The bad: There’s really not a ton here, other than the occasional mistakes and lapses that rear their heads in Muzzin’s play. But in 2017-18, arguably the finest season of his career, Muzzin minimized his mistakes and imparted his diverse-but-heavy skill set into the game more consistently than any prior season in his career. He suffered a significant shoulder separation late in the season and returned at less than 100% for Game 3 against Vegas, but by that point, Los Angeles was trying to dig out of a 2-0 hole. Also, we’re not holding one of his injuries against him. To nitpick a bit, his penalty differential was dreadful; in over 1,602 minutes this season, he drew all of two penalties, and his minus-19 differential tied a career-low. And though he posted his traditionally sound possession rates while in a high-profile position, the quality of competition he faced, while good, wasn’t quite at an elite level. (Again, nitpicking.) He’s a power play regular, often on the first unit, but posted middling shot and chance rates on the man advantage, which included the lowest high danger chance percentage among the nine qualified skaters, as well as the second-lowest shots-for percentage and chances-for percentage. At the other end, though he posted better shot and possession rates than his teammates while shorthanded, his .877 on-ice save percentage in all penalty killing situations was the lowest among the nine qualified skaters.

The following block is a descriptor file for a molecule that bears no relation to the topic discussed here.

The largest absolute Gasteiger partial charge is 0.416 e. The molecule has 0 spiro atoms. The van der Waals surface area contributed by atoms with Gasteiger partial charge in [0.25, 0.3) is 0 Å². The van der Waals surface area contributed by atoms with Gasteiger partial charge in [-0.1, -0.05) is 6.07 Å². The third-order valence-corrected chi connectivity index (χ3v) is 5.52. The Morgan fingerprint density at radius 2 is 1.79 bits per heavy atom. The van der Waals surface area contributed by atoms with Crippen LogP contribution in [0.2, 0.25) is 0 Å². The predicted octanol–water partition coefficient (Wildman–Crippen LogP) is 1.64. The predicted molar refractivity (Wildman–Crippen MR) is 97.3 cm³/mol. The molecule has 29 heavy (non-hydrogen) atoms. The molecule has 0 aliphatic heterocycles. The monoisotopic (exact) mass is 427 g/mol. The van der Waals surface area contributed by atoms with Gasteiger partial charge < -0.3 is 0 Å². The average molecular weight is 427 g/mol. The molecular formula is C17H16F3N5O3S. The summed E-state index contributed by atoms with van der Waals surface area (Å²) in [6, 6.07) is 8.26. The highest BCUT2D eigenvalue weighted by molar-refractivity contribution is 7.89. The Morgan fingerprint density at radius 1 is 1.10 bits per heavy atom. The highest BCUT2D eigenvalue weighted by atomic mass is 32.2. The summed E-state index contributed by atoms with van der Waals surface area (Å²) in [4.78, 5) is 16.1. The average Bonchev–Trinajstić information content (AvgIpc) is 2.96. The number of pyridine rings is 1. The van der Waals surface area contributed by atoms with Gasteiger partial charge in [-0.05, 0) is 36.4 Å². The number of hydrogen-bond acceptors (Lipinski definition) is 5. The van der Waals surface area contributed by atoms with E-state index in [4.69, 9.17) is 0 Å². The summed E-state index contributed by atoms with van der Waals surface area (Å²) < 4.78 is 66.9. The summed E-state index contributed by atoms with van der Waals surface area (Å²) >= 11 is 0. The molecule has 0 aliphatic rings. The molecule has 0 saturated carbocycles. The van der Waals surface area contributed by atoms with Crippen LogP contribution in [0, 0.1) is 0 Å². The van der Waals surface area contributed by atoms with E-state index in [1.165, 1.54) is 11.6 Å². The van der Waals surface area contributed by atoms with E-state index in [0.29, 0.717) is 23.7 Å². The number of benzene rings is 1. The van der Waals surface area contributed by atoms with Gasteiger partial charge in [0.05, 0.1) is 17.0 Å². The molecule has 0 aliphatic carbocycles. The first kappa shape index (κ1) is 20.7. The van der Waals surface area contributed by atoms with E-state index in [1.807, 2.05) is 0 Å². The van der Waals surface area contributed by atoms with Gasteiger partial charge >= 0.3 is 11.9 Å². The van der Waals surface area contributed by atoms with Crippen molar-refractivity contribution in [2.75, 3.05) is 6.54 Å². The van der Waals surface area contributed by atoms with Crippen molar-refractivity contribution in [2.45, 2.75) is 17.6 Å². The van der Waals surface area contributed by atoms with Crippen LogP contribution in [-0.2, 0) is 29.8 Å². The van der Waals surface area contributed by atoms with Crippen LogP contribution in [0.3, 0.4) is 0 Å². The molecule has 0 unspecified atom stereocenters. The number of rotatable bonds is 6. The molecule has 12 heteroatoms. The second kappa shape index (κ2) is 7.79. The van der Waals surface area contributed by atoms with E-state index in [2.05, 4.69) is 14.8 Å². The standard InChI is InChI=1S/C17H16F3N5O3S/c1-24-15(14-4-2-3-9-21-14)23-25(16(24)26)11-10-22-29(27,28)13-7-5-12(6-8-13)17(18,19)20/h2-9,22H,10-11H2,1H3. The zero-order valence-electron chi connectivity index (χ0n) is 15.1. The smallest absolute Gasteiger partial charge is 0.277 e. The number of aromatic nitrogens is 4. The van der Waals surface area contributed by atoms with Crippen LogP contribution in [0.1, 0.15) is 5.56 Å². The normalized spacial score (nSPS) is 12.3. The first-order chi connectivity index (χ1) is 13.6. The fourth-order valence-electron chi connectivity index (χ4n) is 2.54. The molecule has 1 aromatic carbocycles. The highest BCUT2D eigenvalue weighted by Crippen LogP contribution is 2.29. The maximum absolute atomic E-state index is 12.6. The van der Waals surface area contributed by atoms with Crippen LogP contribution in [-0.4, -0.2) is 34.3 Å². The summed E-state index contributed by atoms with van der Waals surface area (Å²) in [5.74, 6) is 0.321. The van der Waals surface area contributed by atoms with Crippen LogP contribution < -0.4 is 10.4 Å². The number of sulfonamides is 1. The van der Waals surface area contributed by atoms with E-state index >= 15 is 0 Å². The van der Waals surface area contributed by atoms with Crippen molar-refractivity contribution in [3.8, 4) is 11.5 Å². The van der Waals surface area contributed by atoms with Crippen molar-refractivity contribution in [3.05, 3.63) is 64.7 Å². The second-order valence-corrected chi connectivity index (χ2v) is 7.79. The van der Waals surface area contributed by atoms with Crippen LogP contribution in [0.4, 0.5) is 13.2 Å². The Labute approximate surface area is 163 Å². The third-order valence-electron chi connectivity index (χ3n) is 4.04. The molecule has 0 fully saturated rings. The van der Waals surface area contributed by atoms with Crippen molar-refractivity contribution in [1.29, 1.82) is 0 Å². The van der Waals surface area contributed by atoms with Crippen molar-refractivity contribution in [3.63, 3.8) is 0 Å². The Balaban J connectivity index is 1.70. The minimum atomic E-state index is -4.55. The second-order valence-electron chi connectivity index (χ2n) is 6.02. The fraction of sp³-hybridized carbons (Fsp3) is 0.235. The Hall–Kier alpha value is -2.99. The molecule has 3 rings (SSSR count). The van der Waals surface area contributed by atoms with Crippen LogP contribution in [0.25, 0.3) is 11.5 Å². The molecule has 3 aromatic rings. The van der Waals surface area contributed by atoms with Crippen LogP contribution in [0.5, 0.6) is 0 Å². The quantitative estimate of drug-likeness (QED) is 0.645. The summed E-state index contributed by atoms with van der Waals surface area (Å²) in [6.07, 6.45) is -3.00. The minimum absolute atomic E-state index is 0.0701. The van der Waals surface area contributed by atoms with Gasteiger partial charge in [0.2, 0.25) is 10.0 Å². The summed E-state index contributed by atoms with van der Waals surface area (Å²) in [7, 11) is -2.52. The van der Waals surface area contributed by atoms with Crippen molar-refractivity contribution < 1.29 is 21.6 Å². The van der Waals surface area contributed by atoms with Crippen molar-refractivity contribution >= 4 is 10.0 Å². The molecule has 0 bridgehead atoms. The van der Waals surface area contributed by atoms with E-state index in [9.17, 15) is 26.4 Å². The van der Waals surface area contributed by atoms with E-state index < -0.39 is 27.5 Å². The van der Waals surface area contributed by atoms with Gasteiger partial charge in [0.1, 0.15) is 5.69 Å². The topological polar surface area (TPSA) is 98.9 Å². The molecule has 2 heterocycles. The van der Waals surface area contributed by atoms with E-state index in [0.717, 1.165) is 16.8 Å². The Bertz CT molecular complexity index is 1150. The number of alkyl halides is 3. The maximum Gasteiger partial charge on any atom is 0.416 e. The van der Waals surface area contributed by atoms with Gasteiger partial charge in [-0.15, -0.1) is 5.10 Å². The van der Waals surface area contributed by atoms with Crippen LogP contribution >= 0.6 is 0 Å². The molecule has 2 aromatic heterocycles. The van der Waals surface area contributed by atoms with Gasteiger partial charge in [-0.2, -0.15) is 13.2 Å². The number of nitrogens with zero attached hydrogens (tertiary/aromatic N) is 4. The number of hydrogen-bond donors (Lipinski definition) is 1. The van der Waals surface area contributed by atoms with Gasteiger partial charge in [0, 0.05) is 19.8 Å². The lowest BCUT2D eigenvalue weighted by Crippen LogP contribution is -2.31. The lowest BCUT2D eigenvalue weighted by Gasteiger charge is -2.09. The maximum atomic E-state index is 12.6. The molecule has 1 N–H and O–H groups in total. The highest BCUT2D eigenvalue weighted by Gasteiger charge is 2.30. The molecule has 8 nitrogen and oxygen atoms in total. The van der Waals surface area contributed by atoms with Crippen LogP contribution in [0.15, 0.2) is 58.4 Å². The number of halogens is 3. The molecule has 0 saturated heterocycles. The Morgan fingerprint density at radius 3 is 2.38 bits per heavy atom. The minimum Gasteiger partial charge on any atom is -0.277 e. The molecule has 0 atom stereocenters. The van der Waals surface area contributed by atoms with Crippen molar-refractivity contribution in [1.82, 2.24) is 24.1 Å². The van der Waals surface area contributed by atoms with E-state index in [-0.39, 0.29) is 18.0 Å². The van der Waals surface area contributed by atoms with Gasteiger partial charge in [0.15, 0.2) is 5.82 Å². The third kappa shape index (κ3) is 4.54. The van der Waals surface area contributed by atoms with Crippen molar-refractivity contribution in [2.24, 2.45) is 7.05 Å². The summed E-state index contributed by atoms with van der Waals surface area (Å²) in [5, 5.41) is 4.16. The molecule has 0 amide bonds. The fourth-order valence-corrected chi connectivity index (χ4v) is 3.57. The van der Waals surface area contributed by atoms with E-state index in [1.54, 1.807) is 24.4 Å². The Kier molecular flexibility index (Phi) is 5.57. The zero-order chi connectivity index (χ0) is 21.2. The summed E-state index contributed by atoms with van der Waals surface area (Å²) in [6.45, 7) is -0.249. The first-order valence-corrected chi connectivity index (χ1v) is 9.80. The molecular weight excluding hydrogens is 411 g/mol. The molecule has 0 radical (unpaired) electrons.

Going forward: Muzzin is a player who requires cerebral maintenance and received that in more beneficial helpings than in several recent years. “I had Muzz as a young player,” Stevens said, “and one thing we realized early on was that if you didn’t have a lot of feedback with Muzz, he probably expected the worst, so we felt it was very important with him to communicate on a daily basis on his game, what he did well, what he didn’t do well, because if he didn’t have any communication, he would just see what he didn’t do well. He’s a very hard critic on his own game, but I think through that process and with the people around him here on the hockey team, he’s become a really good pro.” Coaching is obviously much more complex than simply being a good cop or a bad cop, but Muzzin seemed to thrive to a great degree under John Stevens, who managed personnel with more of an encouraging approach than Darryl Sutter, under whom Muzzin had fallen out of favor late in the previous season. (Muzzin also won a Stanley Cup under Sutter and posted tremendous 2013-14 and 2015-16 campaigns.) But Muzzin’s 2016-17 season was off, and like several other high profile and well compensated stars, rebounded significantly to the vast (regular season) benefit of the team. Still squarely in his prime, Muzzin turned 29 in February and has two years remaining at a perfectly palatable $4-million per season. As has been reported, the Kings, at times, have weighed whether to trade from a position of strength (defense/checking) for an area of need (goal scoring), so it’s within the realm of possibility that teams do their diligence and check in on Muzzin – and other L.A. blue liners with term who would fetch a return – in off-season negotiation. But as a clear number two, any hypothetical Muzzin trade would also open up a new hole, meaning Los Angeles would need a bounty of compensation in any sort of trade. Bank on a similar season from Muzzin in 2018-19 – with the Kings.
Player evaluations: #3 DION PHANEUF | #5 CHRISTIAN FOLIN | #6 JAKE MUZZIN | #7 OSCAR FANTENBERG | #8 DREW DOUGHTY | #9 ADRIAN KEMPE | #10 TOBY RIEDER | #11 ANZE KOPITAR | #13 KYLE CLIFFORD | #15 ANDY ANDREOFF | #19 ALEX IAFALLO | #22 TREVOR LEWIS | #23 DUSTIN BROWN | #24 DEREK FORBORT | #27 ALEC MARTINEZ | #32 JONATHAN QUICK | #44 NATE THOMPSON | #52 MICHAEL AMADIO | #70 TANNER PEARSON | #71 TORREY MITCHELL | #73 TYLER TOFFOLI | #77 JEFF CARTER | KUEMPER / CAMPBELL | THE OTHERS